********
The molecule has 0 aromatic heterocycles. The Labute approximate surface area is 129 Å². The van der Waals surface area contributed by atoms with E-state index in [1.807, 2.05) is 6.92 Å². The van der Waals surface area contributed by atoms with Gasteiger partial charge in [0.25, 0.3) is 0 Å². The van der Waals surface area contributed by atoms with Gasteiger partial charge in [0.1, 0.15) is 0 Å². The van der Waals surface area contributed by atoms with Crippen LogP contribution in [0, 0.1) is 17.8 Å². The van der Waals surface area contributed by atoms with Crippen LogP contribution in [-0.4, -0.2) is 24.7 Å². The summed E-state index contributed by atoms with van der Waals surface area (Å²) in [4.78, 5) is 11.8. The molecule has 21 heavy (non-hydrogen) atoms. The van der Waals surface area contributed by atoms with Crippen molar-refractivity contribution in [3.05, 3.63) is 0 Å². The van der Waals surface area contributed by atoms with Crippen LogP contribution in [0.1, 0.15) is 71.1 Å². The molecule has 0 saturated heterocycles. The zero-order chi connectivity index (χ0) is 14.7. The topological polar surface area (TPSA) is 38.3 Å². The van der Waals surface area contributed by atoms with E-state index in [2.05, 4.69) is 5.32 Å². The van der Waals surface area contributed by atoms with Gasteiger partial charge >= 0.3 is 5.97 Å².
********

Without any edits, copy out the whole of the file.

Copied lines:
The molecule has 0 aromatic heterocycles. The Labute approximate surface area is 129 Å². The van der Waals surface area contributed by atoms with E-state index in [1.807, 2.05) is 6.92 Å². The van der Waals surface area contributed by atoms with Gasteiger partial charge in [0.25, 0.3) is 0 Å². The van der Waals surface area contributed by atoms with Gasteiger partial charge in [0.1, 0.15) is 0 Å². The van der Waals surface area contributed by atoms with Crippen LogP contribution in [0, 0.1) is 17.8 Å². The van der Waals surface area contributed by atoms with Crippen LogP contribution in [-0.4, -0.2) is 24.7 Å². The summed E-state index contributed by atoms with van der Waals surface area (Å²) in [4.78, 5) is 11.8. The molecule has 21 heavy (non-hydrogen) atoms. The van der Waals surface area contributed by atoms with Crippen molar-refractivity contribution in [3.05, 3.63) is 0 Å². The van der Waals surface area contributed by atoms with Crippen LogP contribution in [0.1, 0.15) is 71.1 Å². The molecule has 0 saturated heterocycles. The zero-order chi connectivity index (χ0) is 14.7. The topological polar surface area (TPSA) is 38.3 Å². The van der Waals surface area contributed by atoms with E-state index in [2.05, 4.69) is 5.32 Å². The van der Waals surface area contributed by atoms with Gasteiger partial charge >= 0.3 is 5.97 Å².